US Tax Reform – Foreign Income and Tax Updates

by Megan Hiles
Photo of $100 bills, fanned out in a stacked fashion on a surface.

The new tax law under the “Tax Cuts and Jobs Act” passed just before the end of the year, resulted in a lot of changes mostly taking effect as of 1/1/2018.  In addition to the many changed provisions that impact most US Taxpayers, there were also several key changes to foreign income taxation.  This article will focus on those changes that impact the small business and individuals who have foreign income sources and may be impacted by these new rules.

The first change is to the repatriation or bringing income earned outside the US back into the US.  Generally, under the pre-act rules, a US Person that owns a foreign corporation does not pay tax on the foreign corporation’s income until repatriated back to the US Person in the form of a dividend.  Under the new law, there will be a deduction for these dividends received to relieve the tax burden companies’ face when bringing the foreign income back into the US.  This deduction is only available to most C Corporations (excluding real estate investment trusts and regulated investment companies) that have a 10% or greater ownership in the foreign corporation.  In addition, there are holding periods that apply to how long the US Corporation must hold the foreign stock to be eligible for the deduction.

In addition to some of the more complex changes to foreign income and taxation, the act further modified some existing definitions and rules relating to controlled foreign corporations (CFC).  Prior to 2018, a US Shareholder of a CFC had to own 10% or more of the combined voting power of all classes of stock.  The new rule is based on 10% or more of the total value of shares of a foreign corporation.  Next, under the pre-2018 rules a foreign subsidiary was considered a CFC if greater than 50% of its stock is owned by US persons, each owning a minimum of 10%.  Constructive ownership in this case did apply, however, it did not include attributing stock a foreign person held in the calculation of a US owners interest if they were related.  Under the new rules the constructive ownership has been modified to include the foreign related person’s interest in calculating whether the US person constructively owns more than 10%.  Last, the 30 day minimum holding period for a US parent to be considered an owner of a CFC for the tax year has been removed.  Therefore, a US parent will be subject to US tax on its subpart F income in the year it is earned regardless of time held.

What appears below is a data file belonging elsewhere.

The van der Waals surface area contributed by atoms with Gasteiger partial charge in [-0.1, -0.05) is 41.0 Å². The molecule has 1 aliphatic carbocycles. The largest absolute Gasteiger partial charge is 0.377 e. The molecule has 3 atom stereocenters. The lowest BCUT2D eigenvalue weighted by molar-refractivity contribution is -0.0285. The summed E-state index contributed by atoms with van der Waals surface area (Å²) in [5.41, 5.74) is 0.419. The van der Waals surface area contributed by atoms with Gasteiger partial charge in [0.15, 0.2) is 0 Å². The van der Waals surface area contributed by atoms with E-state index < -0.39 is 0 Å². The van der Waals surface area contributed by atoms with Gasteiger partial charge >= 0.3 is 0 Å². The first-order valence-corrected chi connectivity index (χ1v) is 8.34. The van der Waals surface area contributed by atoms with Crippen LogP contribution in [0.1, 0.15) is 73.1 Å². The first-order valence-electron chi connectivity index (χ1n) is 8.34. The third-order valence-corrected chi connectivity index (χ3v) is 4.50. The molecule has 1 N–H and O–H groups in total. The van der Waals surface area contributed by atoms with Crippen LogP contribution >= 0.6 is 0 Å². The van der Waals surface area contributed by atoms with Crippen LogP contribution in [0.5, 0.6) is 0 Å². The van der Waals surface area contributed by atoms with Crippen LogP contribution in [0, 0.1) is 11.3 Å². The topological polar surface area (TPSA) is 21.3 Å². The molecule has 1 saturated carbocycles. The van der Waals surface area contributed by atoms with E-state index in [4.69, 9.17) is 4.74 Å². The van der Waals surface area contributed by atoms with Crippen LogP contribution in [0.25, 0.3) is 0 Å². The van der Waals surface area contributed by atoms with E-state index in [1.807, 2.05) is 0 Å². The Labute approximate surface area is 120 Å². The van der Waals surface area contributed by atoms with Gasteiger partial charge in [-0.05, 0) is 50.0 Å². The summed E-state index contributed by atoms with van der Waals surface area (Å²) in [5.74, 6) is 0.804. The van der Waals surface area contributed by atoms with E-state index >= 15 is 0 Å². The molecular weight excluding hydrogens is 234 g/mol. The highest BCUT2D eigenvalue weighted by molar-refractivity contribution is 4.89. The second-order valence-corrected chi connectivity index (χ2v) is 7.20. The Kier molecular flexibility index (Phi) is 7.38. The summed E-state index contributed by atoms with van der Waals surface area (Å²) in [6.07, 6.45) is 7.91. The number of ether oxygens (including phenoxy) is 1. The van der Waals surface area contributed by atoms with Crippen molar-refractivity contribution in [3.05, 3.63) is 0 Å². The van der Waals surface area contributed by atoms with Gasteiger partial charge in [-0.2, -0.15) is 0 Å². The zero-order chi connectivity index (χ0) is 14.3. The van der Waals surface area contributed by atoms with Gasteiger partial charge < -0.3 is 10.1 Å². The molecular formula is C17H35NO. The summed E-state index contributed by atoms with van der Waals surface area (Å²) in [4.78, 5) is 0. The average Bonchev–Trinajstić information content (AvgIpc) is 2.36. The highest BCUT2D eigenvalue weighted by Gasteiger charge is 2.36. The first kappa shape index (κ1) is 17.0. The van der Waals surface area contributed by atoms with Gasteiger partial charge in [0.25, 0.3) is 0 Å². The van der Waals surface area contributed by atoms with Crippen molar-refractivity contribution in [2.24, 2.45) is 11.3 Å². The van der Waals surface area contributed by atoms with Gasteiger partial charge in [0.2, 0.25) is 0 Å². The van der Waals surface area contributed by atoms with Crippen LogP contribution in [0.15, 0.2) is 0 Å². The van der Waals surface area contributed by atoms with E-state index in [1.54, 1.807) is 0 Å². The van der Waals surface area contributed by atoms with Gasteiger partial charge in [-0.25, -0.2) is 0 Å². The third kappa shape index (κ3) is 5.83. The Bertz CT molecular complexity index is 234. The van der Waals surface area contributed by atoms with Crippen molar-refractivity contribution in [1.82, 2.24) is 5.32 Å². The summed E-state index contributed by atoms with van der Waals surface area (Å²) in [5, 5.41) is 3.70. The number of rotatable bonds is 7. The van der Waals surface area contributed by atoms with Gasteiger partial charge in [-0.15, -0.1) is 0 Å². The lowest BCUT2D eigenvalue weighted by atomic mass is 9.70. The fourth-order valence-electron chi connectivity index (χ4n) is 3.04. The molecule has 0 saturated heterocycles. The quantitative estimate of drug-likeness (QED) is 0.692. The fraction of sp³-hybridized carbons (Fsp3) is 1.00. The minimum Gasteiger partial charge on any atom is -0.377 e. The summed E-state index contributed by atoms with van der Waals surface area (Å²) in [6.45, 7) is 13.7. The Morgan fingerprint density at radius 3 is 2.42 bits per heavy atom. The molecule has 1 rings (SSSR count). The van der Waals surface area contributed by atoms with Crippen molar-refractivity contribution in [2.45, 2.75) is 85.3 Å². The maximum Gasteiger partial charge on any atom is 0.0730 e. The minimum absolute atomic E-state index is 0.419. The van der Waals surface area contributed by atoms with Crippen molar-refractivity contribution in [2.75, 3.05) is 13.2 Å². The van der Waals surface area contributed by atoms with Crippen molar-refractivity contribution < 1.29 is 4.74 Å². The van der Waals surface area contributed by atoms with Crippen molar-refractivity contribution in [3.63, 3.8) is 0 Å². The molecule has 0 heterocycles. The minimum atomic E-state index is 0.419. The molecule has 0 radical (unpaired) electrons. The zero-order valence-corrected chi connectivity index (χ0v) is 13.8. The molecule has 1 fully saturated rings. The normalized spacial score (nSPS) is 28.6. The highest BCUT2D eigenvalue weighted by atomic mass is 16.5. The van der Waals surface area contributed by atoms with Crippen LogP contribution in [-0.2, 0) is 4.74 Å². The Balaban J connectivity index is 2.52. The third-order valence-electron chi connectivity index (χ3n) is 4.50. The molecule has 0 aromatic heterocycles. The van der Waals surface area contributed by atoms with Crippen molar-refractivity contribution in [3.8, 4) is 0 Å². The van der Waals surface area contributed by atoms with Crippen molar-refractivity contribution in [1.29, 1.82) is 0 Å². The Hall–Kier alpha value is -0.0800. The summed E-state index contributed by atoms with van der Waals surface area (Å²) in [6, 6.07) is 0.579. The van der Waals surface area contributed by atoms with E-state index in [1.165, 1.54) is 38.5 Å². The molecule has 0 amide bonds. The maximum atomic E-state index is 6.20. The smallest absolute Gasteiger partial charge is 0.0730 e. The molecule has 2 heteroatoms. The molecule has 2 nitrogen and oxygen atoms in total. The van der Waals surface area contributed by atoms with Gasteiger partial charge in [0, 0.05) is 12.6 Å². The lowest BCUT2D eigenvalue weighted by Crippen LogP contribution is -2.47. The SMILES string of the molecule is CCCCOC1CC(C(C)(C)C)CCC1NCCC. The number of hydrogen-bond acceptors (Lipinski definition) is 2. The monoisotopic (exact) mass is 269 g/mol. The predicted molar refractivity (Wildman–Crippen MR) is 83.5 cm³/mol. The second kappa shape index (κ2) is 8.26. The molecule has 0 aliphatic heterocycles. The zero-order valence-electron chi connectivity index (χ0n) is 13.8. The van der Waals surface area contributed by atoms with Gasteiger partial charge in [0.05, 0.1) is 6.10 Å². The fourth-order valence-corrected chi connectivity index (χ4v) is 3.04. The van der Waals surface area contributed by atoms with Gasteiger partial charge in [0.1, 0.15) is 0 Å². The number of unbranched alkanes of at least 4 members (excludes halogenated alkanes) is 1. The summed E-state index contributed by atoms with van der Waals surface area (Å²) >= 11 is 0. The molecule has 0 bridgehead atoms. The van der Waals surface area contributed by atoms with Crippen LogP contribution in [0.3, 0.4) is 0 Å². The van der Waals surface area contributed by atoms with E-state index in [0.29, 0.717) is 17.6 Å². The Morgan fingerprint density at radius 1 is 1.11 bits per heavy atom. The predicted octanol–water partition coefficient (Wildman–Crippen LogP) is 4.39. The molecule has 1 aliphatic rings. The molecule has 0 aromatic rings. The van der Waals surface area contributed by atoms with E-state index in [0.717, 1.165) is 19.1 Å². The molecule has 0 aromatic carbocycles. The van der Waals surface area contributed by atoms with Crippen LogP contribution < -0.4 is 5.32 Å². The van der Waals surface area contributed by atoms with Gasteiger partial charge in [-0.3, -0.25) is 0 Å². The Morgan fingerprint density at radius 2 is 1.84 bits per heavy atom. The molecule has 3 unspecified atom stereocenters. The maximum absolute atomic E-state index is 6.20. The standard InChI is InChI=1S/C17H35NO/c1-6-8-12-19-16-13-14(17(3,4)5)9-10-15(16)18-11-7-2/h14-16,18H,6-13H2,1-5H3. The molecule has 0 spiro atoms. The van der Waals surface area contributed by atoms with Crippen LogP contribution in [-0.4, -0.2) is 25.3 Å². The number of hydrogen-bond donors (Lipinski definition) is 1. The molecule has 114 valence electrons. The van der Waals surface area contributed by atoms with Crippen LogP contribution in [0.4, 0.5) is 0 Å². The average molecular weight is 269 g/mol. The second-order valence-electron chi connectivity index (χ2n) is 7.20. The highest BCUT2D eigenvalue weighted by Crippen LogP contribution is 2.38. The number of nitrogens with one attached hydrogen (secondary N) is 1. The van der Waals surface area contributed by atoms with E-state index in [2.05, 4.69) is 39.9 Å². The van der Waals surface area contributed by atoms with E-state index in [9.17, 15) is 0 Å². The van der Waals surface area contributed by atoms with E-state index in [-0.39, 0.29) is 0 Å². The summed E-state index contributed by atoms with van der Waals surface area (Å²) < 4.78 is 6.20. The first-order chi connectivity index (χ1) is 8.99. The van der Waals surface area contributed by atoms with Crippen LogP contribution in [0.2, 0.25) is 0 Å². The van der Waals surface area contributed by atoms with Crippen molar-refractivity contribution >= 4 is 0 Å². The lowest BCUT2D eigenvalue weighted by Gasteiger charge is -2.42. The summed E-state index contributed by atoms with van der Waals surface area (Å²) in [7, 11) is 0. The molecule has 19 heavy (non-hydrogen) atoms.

The last rule this article will discuss is the change to the calculation of the foreign tax credit limitation.  In general, a taxpayer is allowed a tax credit for the foreign taxes they pay on their foreign source income.  The limitations are that the tax credit is the lessor of the US taxes on their foreign income or the foreign taxes they actually paid.  However, in the case where a taxpayer had their foreign income wiped out by US losses they would not be allowed a tax credit in that year for those foreign taxes paid.  Instead they would be required to carryforward the foreign taxes paid to be used as a credit against future foreign source income.  This can create an issue where the taxpayer may never be able to claim the credit.  To help avoid this, a taxpayer prior to 2018 could in the following years treat up to 50% of their US source taxable income to the extent of the foreign source income lost as foreign source income.  Therefore allowing the taxpayer the ability to recognize the foreign tax credits lost in the loss year.  The change for 2018 through 2027 is that the new act swaps the 50% for 100% of US source taxable income.